We then hopped on one of those “Hop on, Hop off” busses and went to the Castle of St. George. ¬†Steve and Ryan went in, but I chose to sit outside, people watch, and enjoy the street musician. ¬†He was very good. ¬†I’m not sure what kind of instrument he was playing, but it was quite pleasant. ¬†There was a tree with lovely pink blossoms (I know…it’s October!). ¬†I looked over the red tile roofs and could see the river. ¬†I enjoyed the time in that spot just as much as the guys enjoyed the castle! ¬†We then walked¬†out to the Alfama District. ¬†There were lots of old buildings, narrow streets, tiny restaurants and bars. ¬†There were many apartments with clothes hanging from windows to dry. ¬†After enjoying this quaint neighborhood, we hopped back on the bus and rode out to Belem. ¬†This is a seaside neighborhood at the far end of town. ¬†Sadly, it was Monday and the “best” site, The Geranamo Monestary was closed. ¬†We did see the outside though. ¬†Next door is the spot where they make the famous national dessert of Portugal. ¬†They have them all over, but supposedly, these are THE BEST! ¬†However, by this time it was raining and the line was way out the door, so we decided to pass! ¬†I did have a salted toffee gelato instead. ¬†Ryan got jinja gelato. ¬†Jinja is the national drink of Portugal–a kind of dark cherry liqueur.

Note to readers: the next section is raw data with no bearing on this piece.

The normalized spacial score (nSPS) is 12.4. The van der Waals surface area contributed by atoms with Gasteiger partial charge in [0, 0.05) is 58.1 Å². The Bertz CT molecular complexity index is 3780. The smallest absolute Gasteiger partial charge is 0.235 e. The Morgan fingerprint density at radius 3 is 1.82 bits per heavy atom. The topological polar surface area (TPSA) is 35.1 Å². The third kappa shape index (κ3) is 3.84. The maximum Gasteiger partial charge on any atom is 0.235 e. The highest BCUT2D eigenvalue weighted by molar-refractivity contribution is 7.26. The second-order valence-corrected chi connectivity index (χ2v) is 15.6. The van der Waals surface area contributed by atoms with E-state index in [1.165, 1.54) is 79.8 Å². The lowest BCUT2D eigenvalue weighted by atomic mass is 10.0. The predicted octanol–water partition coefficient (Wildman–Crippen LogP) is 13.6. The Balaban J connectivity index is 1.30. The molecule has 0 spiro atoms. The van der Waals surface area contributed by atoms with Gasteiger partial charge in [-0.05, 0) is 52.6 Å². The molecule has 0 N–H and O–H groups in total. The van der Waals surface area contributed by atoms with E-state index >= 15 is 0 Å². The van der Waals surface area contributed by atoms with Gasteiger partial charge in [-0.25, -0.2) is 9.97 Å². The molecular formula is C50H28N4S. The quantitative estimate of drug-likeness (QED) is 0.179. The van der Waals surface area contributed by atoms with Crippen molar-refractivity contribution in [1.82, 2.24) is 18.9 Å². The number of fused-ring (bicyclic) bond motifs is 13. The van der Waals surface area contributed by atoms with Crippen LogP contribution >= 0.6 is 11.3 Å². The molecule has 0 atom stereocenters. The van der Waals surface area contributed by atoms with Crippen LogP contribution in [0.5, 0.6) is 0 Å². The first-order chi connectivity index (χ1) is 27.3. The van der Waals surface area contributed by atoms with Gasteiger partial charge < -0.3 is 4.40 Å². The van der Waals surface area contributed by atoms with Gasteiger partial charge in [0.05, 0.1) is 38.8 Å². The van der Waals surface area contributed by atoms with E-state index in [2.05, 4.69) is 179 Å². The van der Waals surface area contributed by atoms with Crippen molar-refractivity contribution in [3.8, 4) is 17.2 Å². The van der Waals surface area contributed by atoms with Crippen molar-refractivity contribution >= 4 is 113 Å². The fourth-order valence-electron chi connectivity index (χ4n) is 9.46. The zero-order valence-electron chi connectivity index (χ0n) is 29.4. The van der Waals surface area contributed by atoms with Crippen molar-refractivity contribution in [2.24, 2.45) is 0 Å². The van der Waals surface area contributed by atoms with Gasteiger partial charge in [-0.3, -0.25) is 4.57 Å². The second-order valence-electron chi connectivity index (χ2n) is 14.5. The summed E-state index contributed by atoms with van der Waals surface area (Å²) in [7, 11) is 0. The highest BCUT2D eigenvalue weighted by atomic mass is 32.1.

We then rode the bus around town.  This is a tour bus with headphones that describe the sites as we drive by.  Since it was raining we decided to get the BIG PICTURE from the dry bus!  Ryan is young so he hopped off and toured a bit more thoroughly in the rain.    Steve and I hopped off at the closest stop to our hotel, but even so, we got pretty wet.

Now we are drying out a bit and thinking about where to go for dinner.

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This ¬†will be short…3 weeks of vacation and I’m plumb tuckered! ¬†We drove to Lisbon, turned in the car, took the metro and walked (uphill) to our hotel. ¬†Then we rushed out to catch the train to Sintra, about 30 miles west of Lisbon. ¬†There we caught another bus that took us to 3 main attractions. ¬†First stop: ¬†The National Palace. ¬†It was much more plain on the outside than other sites of grandeur that we have seen. ¬†On the inside though, it was exquisite. ¬†I especially liked the ceilings and tiled walls. ¬†I’m sure it would be more meaningful if I knew more (well, any!) Portuguese history.